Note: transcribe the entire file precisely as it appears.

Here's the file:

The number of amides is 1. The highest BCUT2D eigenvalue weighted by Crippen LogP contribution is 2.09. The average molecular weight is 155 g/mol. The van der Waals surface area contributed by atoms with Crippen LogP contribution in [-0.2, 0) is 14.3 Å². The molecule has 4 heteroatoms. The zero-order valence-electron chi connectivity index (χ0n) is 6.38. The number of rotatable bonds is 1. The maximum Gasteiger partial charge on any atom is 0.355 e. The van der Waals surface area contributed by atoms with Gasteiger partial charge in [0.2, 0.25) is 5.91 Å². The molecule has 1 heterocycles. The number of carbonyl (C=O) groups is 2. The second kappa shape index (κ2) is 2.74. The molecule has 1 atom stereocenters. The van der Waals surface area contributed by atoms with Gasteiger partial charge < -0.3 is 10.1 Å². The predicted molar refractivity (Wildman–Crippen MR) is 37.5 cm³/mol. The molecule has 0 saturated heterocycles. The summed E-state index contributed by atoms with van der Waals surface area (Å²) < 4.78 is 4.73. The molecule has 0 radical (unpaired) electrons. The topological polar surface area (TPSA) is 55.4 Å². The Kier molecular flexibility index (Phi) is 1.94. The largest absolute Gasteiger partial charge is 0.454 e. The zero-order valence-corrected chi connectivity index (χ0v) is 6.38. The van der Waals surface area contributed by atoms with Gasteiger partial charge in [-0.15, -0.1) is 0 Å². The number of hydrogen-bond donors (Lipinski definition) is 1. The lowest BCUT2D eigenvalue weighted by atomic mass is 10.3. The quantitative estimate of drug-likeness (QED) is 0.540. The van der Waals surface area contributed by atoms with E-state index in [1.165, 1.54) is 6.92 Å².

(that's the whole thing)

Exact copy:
The number of amides is 1. The highest BCUT2D eigenvalue weighted by Crippen LogP contribution is 2.09. The average molecular weight is 155 g/mol. The van der Waals surface area contributed by atoms with Crippen LogP contribution in [-0.2, 0) is 14.3 Å². The molecule has 4 heteroatoms. The zero-order valence-electron chi connectivity index (χ0n) is 6.38. The number of rotatable bonds is 1. The maximum Gasteiger partial charge on any atom is 0.355 e. The van der Waals surface area contributed by atoms with Gasteiger partial charge in [0.2, 0.25) is 5.91 Å². The molecule has 1 heterocycles. The number of carbonyl (C=O) groups is 2. The second kappa shape index (κ2) is 2.74. The molecule has 1 atom stereocenters. The van der Waals surface area contributed by atoms with Gasteiger partial charge < -0.3 is 10.1 Å². The predicted molar refractivity (Wildman–Crippen MR) is 37.5 cm³/mol. The molecule has 0 saturated heterocycles. The summed E-state index contributed by atoms with van der Waals surface area (Å²) < 4.78 is 4.73. The molecule has 0 radical (unpaired) electrons. The topological polar surface area (TPSA) is 55.4 Å². The Kier molecular flexibility index (Phi) is 1.94. The largest absolute Gasteiger partial charge is 0.454 e. The zero-order valence-corrected chi connectivity index (χ0v) is 6.38. The van der Waals surface area contributed by atoms with Gasteiger partial charge in [-0.15, -0.1) is 0 Å². The number of hydrogen-bond donors (Lipinski definition) is 1. The lowest BCUT2D eigenvalue weighted by atomic mass is 10.3. The quantitative estimate of drug-likeness (QED) is 0.540. The van der Waals surface area contributed by atoms with E-state index in [1.165, 1.54) is 6.92 Å².